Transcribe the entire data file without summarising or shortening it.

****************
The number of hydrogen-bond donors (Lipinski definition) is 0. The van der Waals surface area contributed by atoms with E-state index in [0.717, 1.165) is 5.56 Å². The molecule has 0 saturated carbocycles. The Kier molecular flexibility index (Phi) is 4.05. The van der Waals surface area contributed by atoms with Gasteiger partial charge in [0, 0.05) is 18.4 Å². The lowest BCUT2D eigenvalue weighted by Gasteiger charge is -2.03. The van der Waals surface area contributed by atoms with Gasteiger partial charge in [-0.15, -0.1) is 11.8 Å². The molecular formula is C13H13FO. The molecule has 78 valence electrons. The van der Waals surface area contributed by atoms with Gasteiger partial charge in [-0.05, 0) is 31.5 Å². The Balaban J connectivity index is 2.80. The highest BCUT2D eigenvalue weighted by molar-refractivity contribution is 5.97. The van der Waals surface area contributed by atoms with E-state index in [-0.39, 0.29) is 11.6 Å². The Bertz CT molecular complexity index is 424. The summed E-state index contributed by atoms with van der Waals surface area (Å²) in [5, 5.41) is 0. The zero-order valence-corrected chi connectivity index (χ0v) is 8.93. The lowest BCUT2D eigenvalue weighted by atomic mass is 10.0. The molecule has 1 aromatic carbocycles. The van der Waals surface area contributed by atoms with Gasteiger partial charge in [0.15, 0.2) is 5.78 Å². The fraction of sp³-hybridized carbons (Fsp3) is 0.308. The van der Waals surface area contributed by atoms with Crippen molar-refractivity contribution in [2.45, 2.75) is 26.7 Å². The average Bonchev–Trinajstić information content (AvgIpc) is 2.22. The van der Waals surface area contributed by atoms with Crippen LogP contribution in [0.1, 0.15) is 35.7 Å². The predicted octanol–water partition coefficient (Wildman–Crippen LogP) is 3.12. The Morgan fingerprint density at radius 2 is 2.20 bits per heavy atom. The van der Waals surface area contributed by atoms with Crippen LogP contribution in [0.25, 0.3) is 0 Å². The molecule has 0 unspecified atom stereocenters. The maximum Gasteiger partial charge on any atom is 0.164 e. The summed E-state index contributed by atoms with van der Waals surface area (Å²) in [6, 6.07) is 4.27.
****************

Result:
The number of hydrogen-bond donors (Lipinski definition) is 0. The van der Waals surface area contributed by atoms with E-state index in [0.717, 1.165) is 5.56 Å². The molecule has 0 saturated carbocycles. The Kier molecular flexibility index (Phi) is 4.05. The van der Waals surface area contributed by atoms with Gasteiger partial charge in [0, 0.05) is 18.4 Å². The lowest BCUT2D eigenvalue weighted by Gasteiger charge is -2.03. The van der Waals surface area contributed by atoms with Gasteiger partial charge in [-0.15, -0.1) is 11.8 Å². The molecular formula is C13H13FO. The molecule has 78 valence electrons. The van der Waals surface area contributed by atoms with Gasteiger partial charge in [-0.05, 0) is 31.5 Å². The Balaban J connectivity index is 2.80. The highest BCUT2D eigenvalue weighted by molar-refractivity contribution is 5.97. The van der Waals surface area contributed by atoms with E-state index in [-0.39, 0.29) is 11.6 Å². The Bertz CT molecular complexity index is 424. The summed E-state index contributed by atoms with van der Waals surface area (Å²) in [5, 5.41) is 0. The zero-order valence-corrected chi connectivity index (χ0v) is 8.93. The lowest BCUT2D eigenvalue weighted by atomic mass is 10.0. The molecule has 1 aromatic carbocycles. The van der Waals surface area contributed by atoms with Gasteiger partial charge in [0.15, 0.2) is 5.78 Å². The fraction of sp³-hybridized carbons (Fsp3) is 0.308. The van der Waals surface area contributed by atoms with Crippen molar-refractivity contribution in [2.45, 2.75) is 26.7 Å². The average Bonchev–Trinajstić information content (AvgIpc) is 2.22. The van der Waals surface area contributed by atoms with Crippen LogP contribution in [0.1, 0.15) is 35.7 Å². The predicted octanol–water partition coefficient (Wildman–Crippen LogP) is 3.12. The Morgan fingerprint density at radius 2 is 2.20 bits per heavy atom. The van der Waals surface area contributed by atoms with Crippen LogP contribution in [0.25, 0.3) is 0 Å². The molecule has 0 unspecified atom stereocenters. The maximum Gasteiger partial charge on any atom is 0.164 e. The summed E-state index contributed by atoms with van der Waals surface area (Å²) in [6, 6.07) is 4.27.